JPMorgan Uses JPMCoin to Execute Blockchain-Based Repo Transaction
Blockchain technology just got a major endorsement from one of the major finance players.
JPMorgan Executes Blockchain-Powered Repo Transaction Using JPMcoin
Wall Street titan JPMorgan on Thursday announced that it had executed a blockchain-enabled repo transaction using its JPMCoin. Notably, the announcement comes shortly after JPMorgan rebranded its blockchain unit – now called Onyx. The financial veteran said its stablecoin-like product had gone into production.
According to the release, the bank said that the use of distributed ledger technology (DLT) for the repo transaction roughly translates into an “atomic trade settlement.” Notably, the maturity of such a transaction takes hours and not days.
For the uninitiated, the repo rate is where the big banks go to borrow money from other banks to cover operating costs which are usually paid back in a day. Industry stalwarts can make good profits in such an arrangement by tapping the market inefficiency.
The banknotes in the press release:
“The repo market provides a widely used form of secured financing, however, current operational limitations prevent the meaningful use of such financing to meet intraday liquidity needs.”
“Using blockchain enables borrowers and lenders to execute shorter-term, intraday repo transactions with real-time, simultaneous transaction settlement, creating new ways to access intraday liquidity.”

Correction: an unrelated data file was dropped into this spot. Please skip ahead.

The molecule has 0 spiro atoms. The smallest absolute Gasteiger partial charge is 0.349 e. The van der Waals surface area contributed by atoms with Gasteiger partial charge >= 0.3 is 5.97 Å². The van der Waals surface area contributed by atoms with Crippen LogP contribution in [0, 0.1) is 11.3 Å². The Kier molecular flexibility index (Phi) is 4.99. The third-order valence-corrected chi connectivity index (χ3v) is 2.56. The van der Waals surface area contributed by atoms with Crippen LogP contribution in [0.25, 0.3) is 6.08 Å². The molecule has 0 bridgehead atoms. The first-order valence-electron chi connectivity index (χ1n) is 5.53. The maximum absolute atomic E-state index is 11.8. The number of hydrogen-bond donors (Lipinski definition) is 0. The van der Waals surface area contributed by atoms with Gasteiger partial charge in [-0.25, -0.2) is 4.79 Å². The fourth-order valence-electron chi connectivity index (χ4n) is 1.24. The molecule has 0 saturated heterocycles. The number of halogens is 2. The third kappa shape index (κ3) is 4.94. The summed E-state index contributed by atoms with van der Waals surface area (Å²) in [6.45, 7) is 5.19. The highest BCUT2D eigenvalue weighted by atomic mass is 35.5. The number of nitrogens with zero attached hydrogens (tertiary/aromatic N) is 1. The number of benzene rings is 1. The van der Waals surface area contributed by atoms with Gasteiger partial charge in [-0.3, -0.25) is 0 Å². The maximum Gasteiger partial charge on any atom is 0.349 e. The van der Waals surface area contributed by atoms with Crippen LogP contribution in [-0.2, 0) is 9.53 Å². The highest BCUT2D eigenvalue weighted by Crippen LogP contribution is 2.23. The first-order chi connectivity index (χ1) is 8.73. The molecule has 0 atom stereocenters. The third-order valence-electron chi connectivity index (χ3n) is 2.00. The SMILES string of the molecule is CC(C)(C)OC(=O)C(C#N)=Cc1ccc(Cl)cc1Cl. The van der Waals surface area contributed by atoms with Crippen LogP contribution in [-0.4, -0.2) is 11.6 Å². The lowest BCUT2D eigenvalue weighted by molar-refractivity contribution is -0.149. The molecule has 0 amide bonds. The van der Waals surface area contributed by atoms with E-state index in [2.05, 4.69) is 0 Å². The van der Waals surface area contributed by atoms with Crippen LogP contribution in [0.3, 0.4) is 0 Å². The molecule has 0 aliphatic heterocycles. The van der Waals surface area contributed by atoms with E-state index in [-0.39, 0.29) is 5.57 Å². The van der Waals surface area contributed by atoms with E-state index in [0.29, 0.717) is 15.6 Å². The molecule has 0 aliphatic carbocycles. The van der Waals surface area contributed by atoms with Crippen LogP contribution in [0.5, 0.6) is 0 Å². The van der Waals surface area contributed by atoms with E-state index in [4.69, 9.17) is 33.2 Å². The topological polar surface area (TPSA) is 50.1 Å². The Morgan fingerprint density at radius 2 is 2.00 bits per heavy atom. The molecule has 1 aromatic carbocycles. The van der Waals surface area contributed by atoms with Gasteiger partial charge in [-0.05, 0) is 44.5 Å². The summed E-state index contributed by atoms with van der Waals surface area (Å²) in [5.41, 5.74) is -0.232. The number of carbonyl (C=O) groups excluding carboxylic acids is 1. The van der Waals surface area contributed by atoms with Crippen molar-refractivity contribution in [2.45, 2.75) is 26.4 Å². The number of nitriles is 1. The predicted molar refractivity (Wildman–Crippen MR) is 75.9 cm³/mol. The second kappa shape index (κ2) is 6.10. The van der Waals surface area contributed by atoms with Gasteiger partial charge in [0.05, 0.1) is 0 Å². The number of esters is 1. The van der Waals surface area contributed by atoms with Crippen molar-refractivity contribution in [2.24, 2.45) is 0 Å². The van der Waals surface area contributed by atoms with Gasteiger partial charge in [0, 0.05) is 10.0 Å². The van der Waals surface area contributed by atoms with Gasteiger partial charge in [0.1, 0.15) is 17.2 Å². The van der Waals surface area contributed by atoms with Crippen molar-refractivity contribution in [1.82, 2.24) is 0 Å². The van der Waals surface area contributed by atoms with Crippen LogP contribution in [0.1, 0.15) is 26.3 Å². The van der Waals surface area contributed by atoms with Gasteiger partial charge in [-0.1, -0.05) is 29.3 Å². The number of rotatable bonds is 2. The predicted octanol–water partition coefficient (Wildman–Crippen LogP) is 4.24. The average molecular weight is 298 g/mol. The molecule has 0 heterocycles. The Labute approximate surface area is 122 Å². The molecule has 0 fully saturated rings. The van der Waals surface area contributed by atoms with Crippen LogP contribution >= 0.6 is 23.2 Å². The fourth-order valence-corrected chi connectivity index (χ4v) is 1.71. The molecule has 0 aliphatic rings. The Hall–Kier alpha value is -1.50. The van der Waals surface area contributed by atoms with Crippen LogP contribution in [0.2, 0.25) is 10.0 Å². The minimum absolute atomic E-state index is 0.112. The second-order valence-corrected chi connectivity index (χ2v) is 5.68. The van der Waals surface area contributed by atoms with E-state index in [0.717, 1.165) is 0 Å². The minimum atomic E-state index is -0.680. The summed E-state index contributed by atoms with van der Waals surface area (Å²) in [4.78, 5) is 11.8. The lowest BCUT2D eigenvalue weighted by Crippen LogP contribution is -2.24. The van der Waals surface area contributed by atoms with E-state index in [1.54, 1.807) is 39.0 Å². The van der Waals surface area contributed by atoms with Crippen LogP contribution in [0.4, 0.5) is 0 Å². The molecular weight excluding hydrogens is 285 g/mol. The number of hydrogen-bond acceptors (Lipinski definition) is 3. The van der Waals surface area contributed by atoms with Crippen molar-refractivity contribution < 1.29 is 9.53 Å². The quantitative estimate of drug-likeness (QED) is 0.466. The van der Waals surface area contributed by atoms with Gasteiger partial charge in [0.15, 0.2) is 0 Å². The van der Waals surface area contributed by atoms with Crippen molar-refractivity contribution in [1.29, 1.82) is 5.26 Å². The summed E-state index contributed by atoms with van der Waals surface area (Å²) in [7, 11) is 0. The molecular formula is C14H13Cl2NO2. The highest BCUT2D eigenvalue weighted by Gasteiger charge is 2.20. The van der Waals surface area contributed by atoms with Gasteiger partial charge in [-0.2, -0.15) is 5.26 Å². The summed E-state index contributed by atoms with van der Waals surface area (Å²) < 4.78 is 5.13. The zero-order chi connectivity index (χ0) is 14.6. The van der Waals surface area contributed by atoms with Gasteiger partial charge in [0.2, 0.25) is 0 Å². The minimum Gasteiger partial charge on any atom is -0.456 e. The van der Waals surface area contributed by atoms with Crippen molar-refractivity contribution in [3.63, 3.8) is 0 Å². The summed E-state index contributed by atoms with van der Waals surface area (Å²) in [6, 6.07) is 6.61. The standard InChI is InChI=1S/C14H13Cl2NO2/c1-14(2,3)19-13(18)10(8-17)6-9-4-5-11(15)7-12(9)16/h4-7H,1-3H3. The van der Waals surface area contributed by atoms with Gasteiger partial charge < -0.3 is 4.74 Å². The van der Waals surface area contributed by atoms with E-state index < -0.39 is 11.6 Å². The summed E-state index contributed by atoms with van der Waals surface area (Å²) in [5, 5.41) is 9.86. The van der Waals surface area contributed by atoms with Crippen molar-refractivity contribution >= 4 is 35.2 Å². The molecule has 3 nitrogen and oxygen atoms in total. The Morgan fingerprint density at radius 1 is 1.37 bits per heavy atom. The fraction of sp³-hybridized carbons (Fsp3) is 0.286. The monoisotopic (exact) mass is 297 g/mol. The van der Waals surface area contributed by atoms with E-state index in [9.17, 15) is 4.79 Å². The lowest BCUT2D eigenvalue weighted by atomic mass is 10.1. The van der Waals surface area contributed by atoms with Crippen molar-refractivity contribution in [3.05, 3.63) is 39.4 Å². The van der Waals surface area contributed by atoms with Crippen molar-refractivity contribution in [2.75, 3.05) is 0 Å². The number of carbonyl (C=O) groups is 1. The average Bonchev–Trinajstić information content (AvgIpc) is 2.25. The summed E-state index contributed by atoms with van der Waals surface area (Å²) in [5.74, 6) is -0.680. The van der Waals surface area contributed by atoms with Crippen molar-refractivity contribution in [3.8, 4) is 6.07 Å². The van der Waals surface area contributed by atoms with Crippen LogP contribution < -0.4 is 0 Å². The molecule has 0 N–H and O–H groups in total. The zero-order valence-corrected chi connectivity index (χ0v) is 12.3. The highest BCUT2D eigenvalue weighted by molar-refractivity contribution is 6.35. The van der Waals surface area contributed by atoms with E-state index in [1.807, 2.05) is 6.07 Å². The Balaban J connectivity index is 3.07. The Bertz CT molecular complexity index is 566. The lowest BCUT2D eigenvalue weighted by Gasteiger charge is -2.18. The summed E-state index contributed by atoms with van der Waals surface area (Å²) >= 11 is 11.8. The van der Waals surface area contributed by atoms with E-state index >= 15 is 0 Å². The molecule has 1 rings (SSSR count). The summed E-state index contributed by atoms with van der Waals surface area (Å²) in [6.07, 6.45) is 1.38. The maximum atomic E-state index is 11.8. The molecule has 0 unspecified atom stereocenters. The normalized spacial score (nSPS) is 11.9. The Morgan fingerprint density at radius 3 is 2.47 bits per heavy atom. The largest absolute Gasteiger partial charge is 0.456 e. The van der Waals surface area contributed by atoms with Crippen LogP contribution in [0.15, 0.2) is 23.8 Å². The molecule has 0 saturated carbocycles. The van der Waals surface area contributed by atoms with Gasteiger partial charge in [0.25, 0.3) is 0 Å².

Per sources close to the matter, JPMorgan aims to make its product available to other counter-parties in the near future.
Private Coins vs Public Cryptocurrencies
JPMorgan’s launch of the JPMCoin rivals that of Facebook’s launch of their privately-issued coin.
That being said, there are stark differences between the intended use-cases of both the digital coins. While JPMCoin is aimed toward conducting business transactions,
Facebook’s cryptocurrency has ambitions to replace fiat the world over and establish itself as the de-facto currency. Unsurprisingly, to date, it has faced severe backlash from regulators around the world, something that prompted the project to even rebrand itself to appease the financial watchdogs.
On the other hand, public cryptocurrencies such as bitcoin continue to witness wider adoption at a rapid pace.
As reported by BTCManager, major asset-manager Guggenheim Partners had hinted that it was seeking “investment exposure to bitcoin indirectly.”